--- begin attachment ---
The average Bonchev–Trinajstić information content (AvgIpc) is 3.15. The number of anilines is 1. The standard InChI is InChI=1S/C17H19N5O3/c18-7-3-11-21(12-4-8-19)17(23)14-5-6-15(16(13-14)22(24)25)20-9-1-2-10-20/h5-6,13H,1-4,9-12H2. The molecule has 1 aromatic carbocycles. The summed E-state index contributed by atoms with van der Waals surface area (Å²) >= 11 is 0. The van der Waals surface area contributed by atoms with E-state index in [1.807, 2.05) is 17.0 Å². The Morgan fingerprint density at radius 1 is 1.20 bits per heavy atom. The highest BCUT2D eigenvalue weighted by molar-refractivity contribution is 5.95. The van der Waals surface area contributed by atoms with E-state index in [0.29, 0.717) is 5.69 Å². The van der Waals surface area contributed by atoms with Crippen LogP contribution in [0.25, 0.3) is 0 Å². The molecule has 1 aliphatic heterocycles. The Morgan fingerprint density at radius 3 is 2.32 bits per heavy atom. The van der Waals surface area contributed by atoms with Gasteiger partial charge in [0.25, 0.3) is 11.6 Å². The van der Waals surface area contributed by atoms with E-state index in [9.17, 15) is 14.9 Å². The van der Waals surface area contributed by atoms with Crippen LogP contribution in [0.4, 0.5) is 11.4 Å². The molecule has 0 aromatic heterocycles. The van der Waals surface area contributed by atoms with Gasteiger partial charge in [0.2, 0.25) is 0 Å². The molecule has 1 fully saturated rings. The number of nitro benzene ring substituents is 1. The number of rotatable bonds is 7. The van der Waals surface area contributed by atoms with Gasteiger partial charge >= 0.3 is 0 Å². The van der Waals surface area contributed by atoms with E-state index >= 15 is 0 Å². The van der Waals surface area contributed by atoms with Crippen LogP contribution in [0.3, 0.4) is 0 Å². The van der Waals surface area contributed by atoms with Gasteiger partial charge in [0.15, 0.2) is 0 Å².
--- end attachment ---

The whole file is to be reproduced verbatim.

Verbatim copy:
The average Bonchev–Trinajstić information content (AvgIpc) is 3.15. The number of anilines is 1. The standard InChI is InChI=1S/C17H19N5O3/c18-7-3-11-21(12-4-8-19)17(23)14-5-6-15(16(13-14)22(24)25)20-9-1-2-10-20/h5-6,13H,1-4,9-12H2. The molecule has 1 aromatic carbocycles. The summed E-state index contributed by atoms with van der Waals surface area (Å²) >= 11 is 0. The van der Waals surface area contributed by atoms with E-state index in [1.807, 2.05) is 17.0 Å². The Morgan fingerprint density at radius 1 is 1.20 bits per heavy atom. The highest BCUT2D eigenvalue weighted by molar-refractivity contribution is 5.95. The van der Waals surface area contributed by atoms with E-state index in [0.29, 0.717) is 5.69 Å². The van der Waals surface area contributed by atoms with Crippen LogP contribution in [0.25, 0.3) is 0 Å². The molecule has 1 aliphatic heterocycles. The Morgan fingerprint density at radius 3 is 2.32 bits per heavy atom. The van der Waals surface area contributed by atoms with Gasteiger partial charge in [0.25, 0.3) is 11.6 Å². The van der Waals surface area contributed by atoms with E-state index in [9.17, 15) is 14.9 Å². The van der Waals surface area contributed by atoms with Crippen LogP contribution in [0.4, 0.5) is 11.4 Å². The molecule has 0 aromatic heterocycles. The van der Waals surface area contributed by atoms with Gasteiger partial charge in [0.2, 0.25) is 0 Å². The molecule has 1 fully saturated rings. The number of nitro benzene ring substituents is 1. The number of rotatable bonds is 7. The van der Waals surface area contributed by atoms with Gasteiger partial charge >= 0.3 is 0 Å². The van der Waals surface area contributed by atoms with E-state index >= 15 is 0 Å². The van der Waals surface area contributed by atoms with Crippen LogP contribution in [0.3, 0.4) is 0 Å². The van der Waals surface area contributed by atoms with Gasteiger partial charge in [0.15, 0.2) is 0 Å².